When is an employer liable for an employee’s Facebook post?

The Employment Appeal Tribunal recently found that Heathrow Airport was not liable for an employee’s racially offensive Facebook post. The decision in the case all came down to timing and circumstance, according to Hannah Ball.

Could a discriminatory Facebook post made by an employee land a company in hot water? The recent case of Forbes v London Heathrow Airport considered just this point.

Mr Forbes worked as security officer at the airport. One of his colleagues, Ms Stevens, shared a racist image on her own Facebook page outside her normal working hours, together with the message “let’s see how far he can travel before Facebook takes him off”.

That image was shared with Ms Stevens’ Facebook friends, including another colleague, who subsequently showed it to Mr Forbes, and it caused Mr Forbes offence.

As a result, Mr Forbes complained to his line manager and then raised a grievance, while Ms Stevens was subjected to a disciplinary investigation, during which she appeared remorseful and offered an apology. At the end of the disciplinary process, Ms Stevens was issued with a final written warning.

After the incident, when Mr Forbes and the employee were scheduled to work together, he complained to Heathrow Airport and, as a result, was moved to work at a different location without explanation. He then went off sick and later brought claims of harassment and race discrimination against his employer relying, in part, on the discriminatory Facebook post.

When was the post made?

A tribunal determined that posting the image on Facebook was not done ‘in the course of employment’ and so the claim was dismissed.

It also held that the image was posted privately, not on a work computer and was circulated only amongst Ms Stevens’ friends, which did not include Mr Forbes. Furthermore, the post made no mention of Heathrow or any of Ms Stevens’ colleagues. However, Mr Forbes appealed to the EAT.

The EAT dismissed Mr Forbes’ appeal. The EAT found that sharing an image on Facebook could, dependent on the facts of the case, be found to be done in the course of employment. The EAT gave an example of where the Facebook page is solely or principally used for the purpose of work, however that was not true of the present case.

The EAT agreed with the initial tribunal. It held that whether something is done “in the course of employment” is a question of fact and the words should be interpreted in a way that a lay person would understand.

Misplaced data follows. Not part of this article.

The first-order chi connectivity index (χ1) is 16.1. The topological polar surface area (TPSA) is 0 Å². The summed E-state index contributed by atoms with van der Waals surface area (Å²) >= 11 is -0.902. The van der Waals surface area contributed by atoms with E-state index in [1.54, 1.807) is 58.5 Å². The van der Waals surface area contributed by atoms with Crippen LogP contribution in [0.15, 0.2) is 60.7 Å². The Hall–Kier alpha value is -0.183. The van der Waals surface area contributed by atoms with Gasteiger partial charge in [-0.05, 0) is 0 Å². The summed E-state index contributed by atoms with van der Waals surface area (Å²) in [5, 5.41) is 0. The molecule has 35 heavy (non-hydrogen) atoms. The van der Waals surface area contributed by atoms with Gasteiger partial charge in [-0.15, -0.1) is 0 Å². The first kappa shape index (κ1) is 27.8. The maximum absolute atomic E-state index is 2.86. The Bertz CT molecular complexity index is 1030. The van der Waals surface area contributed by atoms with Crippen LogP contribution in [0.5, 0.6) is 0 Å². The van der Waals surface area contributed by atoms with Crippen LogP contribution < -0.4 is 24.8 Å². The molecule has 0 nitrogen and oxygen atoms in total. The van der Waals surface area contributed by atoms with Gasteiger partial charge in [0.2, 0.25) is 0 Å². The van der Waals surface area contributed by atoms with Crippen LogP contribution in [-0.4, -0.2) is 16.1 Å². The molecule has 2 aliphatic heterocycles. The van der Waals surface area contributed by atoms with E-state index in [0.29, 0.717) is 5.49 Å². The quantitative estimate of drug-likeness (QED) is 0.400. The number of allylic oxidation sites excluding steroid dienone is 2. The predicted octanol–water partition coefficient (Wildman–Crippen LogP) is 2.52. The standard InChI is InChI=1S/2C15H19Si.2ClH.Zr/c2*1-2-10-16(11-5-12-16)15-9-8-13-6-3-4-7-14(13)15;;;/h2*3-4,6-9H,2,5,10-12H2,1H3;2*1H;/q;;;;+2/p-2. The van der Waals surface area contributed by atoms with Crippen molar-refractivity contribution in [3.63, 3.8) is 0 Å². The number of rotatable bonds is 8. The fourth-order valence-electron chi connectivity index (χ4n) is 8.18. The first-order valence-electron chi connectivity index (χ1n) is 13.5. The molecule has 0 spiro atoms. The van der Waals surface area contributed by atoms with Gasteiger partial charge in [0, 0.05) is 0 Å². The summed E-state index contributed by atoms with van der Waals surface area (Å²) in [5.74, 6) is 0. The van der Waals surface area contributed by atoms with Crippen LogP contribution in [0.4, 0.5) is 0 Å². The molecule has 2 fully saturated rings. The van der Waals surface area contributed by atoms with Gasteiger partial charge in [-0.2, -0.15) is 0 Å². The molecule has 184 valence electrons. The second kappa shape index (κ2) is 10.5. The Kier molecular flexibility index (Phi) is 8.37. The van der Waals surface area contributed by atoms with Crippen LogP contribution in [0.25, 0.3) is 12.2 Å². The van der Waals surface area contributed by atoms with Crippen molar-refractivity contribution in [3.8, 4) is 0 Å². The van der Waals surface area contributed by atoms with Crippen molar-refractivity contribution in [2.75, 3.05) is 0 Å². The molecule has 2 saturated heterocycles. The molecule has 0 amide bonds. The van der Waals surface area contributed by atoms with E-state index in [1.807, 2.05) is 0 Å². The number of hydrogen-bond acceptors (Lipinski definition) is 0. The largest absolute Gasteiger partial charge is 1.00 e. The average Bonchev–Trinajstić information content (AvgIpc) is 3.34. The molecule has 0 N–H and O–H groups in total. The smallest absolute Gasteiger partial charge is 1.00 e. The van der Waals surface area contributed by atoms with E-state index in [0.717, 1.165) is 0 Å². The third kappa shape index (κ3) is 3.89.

It held that a lay person would not consider that sharing an image on a private Facebook page, with a list of friends that largely did not include colleagues, was done in the course of employment. Even though the image was shown to Mr Forbes by a colleague, this did not deter from whether this was done in the course of employment, so it was right that the initial tribunal focused on the timing of the image being shared.

The EAT did note that the act of showing the image to Mr Forbes at work could have been regarded as “in the course of employment”, but this was not how the claim was presented by Mr Forbes.

What should employers be aware of?

The EAT did make it clear that it was not possible to lay down any hard or fast guidance on when posts would be deemed to be in the course of employment, especially given that the use of social media platforms continues to increase, and it would be a question of fact in each case.

However, the EAT did helpfully confirm that where an employer considers it appropriate to take action against employees for making discriminatory posts, that in itself will not mean that the conduct complained of is done in the course of employment.

It gave the example of an employee chanting racist slogans at a football match: that could, in no way, be seen as being done in the course of an employee’s employment but the employer may still wish to address the behaviour with the employee due to reputational issues.

And while the EAT did make it clear that it is not possible to lay down any hard or fast guidance, this decision still provides useful guidance for employers about when social media posts may be deemed to be in the course of employment.

So even though each case will be determined on its own facts, it would appear that usually there would need to be a connection between the social media account and the employer or a group of work colleagues.

It is also a useful reminder that employers can, dependent on the circumstances, be held liable for the actions of their employees including posts made on social media.

The EAT’s comments about the disciplinary action taken by the employer not being determinative of the issue, are also helpful.

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Hannah Ball

About Hannah Ball

Hannah Ball is a senior associate in the employment law team at Howes Percival
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